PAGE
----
When the clock struck three in Julius Caesar, you probably scratched your head, knowing that striking clocks didn’t exist two millennia ago in the play’s setting. In Caesar’s time, people checked sundials or water clocks (clepsydra), neither of which — inconveniently for the Bard — chimed. It would be almost 1,300 years after Caesar that the first “weight-driven mechanical clock was recorded in England” (in1283). It’s … (more–>)

Musings on Shakespeare’s Goodbye

Prospero’s words in Shakespeare’s play, The Tempest, have long been thought to have been Shakespeare’s own goodbye to the theatrical world, assuming, of course, you are reading the play or at least these speeches as autobiographical. After all, The Tempest was the last play The Bard wrote by himself. He did, of course, work in collaboration for at least two more plays (Pericles and All is … (more–>)

More Musings on Shakespeare

The Complete Pelican Shakespeare (edited by Stephen Orgel and A. R. Braunmuller, Penguin Books, 2002) has a short but insightful essay on the texts of Shakespeare that illustrates the choices editors have made when dealing with the texts they want to present their version to the public. It uses a single, well-known verse from Romeo and Juliet (Act 2, Sc.2, lines 40-44 in the Pelican and … (more–>)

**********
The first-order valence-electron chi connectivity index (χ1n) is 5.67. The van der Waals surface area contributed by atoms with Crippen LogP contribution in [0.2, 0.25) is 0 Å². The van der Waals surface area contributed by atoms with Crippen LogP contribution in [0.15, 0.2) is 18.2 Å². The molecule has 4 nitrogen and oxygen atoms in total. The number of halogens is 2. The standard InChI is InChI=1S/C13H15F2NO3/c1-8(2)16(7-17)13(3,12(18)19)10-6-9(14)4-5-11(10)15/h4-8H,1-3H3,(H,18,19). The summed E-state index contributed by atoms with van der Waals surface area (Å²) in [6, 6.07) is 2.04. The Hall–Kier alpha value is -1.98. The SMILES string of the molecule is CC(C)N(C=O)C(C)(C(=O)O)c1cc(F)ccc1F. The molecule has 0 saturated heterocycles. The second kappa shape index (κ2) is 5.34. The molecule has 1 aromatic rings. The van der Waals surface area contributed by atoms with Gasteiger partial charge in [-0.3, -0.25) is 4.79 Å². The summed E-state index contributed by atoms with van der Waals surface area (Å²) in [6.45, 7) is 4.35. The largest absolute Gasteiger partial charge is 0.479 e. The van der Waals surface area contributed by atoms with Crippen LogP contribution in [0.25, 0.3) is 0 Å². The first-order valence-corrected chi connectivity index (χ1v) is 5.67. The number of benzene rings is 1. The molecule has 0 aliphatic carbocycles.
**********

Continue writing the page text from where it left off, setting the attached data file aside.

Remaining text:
Musing on the Authorship Question Again

The “authorship question” — who wrote Shakespeare’s works, aside that is, from Shakespeare himself — is a conspiracy that seems a metaphor for modern society.  It contains the seeds of many popular conspiracies within it: pseudoscience, suspicions about authority, declarations of revelation, blind faith, angry defences, opinions and interpretations, Youtube quacks, amateurs posing as researchers, wild claims, and the paranoia we find on social media. You … (more–>)

Musings on Downsizing Shakespeare

While downsizing my library earlier this spring (25-30 boxes of books already removed from the shelves and some titles still left to cull), I had to think about what books to keep. This was tough for me, what with my passion for books and reading, parting with any book, especially one I’ve had for decades, can be like losing a child or a pet.  But I … (more–>)

Musings on Poets and Poetry

For me, reading the American literary critic, Harold Bloom, is often like wading in molasses. Intellectual molasses, to be sure, but slow going nonetheless. His writing is thick with difficult ideas and difficult words. Bloom’s historical reach, his knowledge and his understanding of the tapestry of literature far outstrip mine, so I find myself scuttling to the Net or other books on my shelf for collateral … (more–>)

Shakespeare’s Mirror

Grant that, and then is death a benefit. So are we Caesar’s friends, that have abridged His time of fearing death. Stoop, Romans, stoop, And let us bathe our hands in Caesar’s blood Up to the elbows and besmear our swords. Then walk we forth, even to the marketplace, And, waving our red weapons o’er our heads, Let’s all cry “Peace, freedom, and liberty!” Shakespeare: Julius … (more–>)